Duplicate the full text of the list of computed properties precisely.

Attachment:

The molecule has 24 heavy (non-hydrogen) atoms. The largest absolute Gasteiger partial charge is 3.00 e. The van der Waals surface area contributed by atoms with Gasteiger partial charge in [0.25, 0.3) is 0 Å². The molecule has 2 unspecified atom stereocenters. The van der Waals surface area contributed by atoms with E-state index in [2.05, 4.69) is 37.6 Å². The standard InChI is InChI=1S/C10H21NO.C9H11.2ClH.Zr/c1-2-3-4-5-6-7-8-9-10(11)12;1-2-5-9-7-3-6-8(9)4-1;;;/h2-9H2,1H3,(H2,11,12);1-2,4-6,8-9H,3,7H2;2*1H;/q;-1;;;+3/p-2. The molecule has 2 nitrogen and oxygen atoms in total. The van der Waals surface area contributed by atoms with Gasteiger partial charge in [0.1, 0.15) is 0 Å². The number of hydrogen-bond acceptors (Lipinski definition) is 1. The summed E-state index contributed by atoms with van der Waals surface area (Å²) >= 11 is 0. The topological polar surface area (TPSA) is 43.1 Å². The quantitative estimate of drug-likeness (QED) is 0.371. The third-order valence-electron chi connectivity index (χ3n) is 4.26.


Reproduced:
The molecule has 24 heavy (non-hydrogen) atoms. The largest absolute Gasteiger partial charge is 3.00 e. The van der Waals surface area contributed by atoms with Gasteiger partial charge in [0.25, 0.3) is 0 Å². The molecule has 2 unspecified atom stereocenters. The van der Waals surface area contributed by atoms with E-state index in [2.05, 4.69) is 37.6 Å². The standard InChI is InChI=1S/C10H21NO.C9H11.2ClH.Zr/c1-2-3-4-5-6-7-8-9-10(11)12;1-2-5-9-7-3-6-8(9)4-1;;;/h2-9H2,1H3,(H2,11,12);1-2,4-6,8-9H,3,7H2;2*1H;/q;-1;;;+3/p-2. The molecule has 2 nitrogen and oxygen atoms in total. The van der Waals surface area contributed by atoms with Gasteiger partial charge in [0.1, 0.15) is 0 Å². The number of hydrogen-bond acceptors (Lipinski definition) is 1. The summed E-state index contributed by atoms with van der Waals surface area (Å²) >= 11 is 0. The topological polar surface area (TPSA) is 43.1 Å². The quantitative estimate of drug-likeness (QED) is 0.371. The third-order valence-electron chi connectivity index (χ3n) is 4.26.